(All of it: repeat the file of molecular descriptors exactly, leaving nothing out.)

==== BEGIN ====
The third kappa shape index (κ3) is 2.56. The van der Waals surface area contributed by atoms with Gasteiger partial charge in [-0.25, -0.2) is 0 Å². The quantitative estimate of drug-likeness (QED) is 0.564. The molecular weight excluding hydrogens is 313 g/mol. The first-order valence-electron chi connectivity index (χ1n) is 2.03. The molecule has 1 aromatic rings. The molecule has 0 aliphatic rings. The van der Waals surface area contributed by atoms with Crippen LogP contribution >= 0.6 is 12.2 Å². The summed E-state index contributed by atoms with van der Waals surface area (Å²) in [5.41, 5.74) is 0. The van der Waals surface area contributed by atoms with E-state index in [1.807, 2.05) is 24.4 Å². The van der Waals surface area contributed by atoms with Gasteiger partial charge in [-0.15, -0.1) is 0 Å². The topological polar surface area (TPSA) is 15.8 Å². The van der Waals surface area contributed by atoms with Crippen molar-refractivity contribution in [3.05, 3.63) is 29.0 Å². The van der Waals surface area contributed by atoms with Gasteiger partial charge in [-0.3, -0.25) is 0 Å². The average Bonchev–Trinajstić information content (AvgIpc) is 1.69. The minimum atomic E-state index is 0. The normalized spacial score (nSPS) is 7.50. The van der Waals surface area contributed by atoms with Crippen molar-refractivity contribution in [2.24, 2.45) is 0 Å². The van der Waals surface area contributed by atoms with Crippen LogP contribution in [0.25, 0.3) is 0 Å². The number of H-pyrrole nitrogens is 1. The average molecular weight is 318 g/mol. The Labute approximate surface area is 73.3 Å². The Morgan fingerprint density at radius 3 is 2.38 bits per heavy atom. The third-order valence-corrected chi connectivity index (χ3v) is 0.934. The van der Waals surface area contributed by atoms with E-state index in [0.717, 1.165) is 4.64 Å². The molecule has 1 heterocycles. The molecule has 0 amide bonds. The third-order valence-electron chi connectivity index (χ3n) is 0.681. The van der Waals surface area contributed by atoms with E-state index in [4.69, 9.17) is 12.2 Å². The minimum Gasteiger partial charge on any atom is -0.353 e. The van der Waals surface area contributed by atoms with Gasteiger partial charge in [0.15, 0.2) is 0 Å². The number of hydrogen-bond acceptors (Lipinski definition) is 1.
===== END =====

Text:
The third kappa shape index (κ3) is 2.56. The van der Waals surface area contributed by atoms with Gasteiger partial charge in [-0.25, -0.2) is 0 Å². The quantitative estimate of drug-likeness (QED) is 0.564. The molecular weight excluding hydrogens is 313 g/mol. The first-order valence-electron chi connectivity index (χ1n) is 2.03. The molecule has 1 aromatic rings. The molecule has 0 aliphatic rings. The van der Waals surface area contributed by atoms with Crippen LogP contribution >= 0.6 is 12.2 Å². The summed E-state index contributed by atoms with van der Waals surface area (Å²) in [5.41, 5.74) is 0. The van der Waals surface area contributed by atoms with E-state index in [1.807, 2.05) is 24.4 Å². The van der Waals surface area contributed by atoms with Gasteiger partial charge in [-0.15, -0.1) is 0 Å². The topological polar surface area (TPSA) is 15.8 Å². The van der Waals surface area contributed by atoms with Crippen molar-refractivity contribution in [3.05, 3.63) is 29.0 Å². The van der Waals surface area contributed by atoms with Gasteiger partial charge in [-0.3, -0.25) is 0 Å². The average Bonchev–Trinajstić information content (AvgIpc) is 1.69. The minimum atomic E-state index is 0. The normalized spacial score (nSPS) is 7.50. The van der Waals surface area contributed by atoms with Crippen molar-refractivity contribution in [2.24, 2.45) is 0 Å². The van der Waals surface area contributed by atoms with Crippen LogP contribution in [0.25, 0.3) is 0 Å². The number of H-pyrrole nitrogens is 1. The average molecular weight is 318 g/mol. The Labute approximate surface area is 73.3 Å². The Morgan fingerprint density at radius 3 is 2.38 bits per heavy atom. The third-order valence-corrected chi connectivity index (χ3v) is 0.934. The van der Waals surface area contributed by atoms with E-state index in [0.717, 1.165) is 4.64 Å². The molecule has 1 heterocycles. The molecule has 0 amide bonds. The third-order valence-electron chi connectivity index (χ3n) is 0.681. The van der Waals surface area contributed by atoms with E-state index in [4.69, 9.17) is 12.2 Å². The minimum Gasteiger partial charge on any atom is -0.353 e. The van der Waals surface area contributed by atoms with Gasteiger partial charge in [0.15, 0.2) is 0 Å². The number of hydrogen-bond acceptors (Lipinski definition) is 1.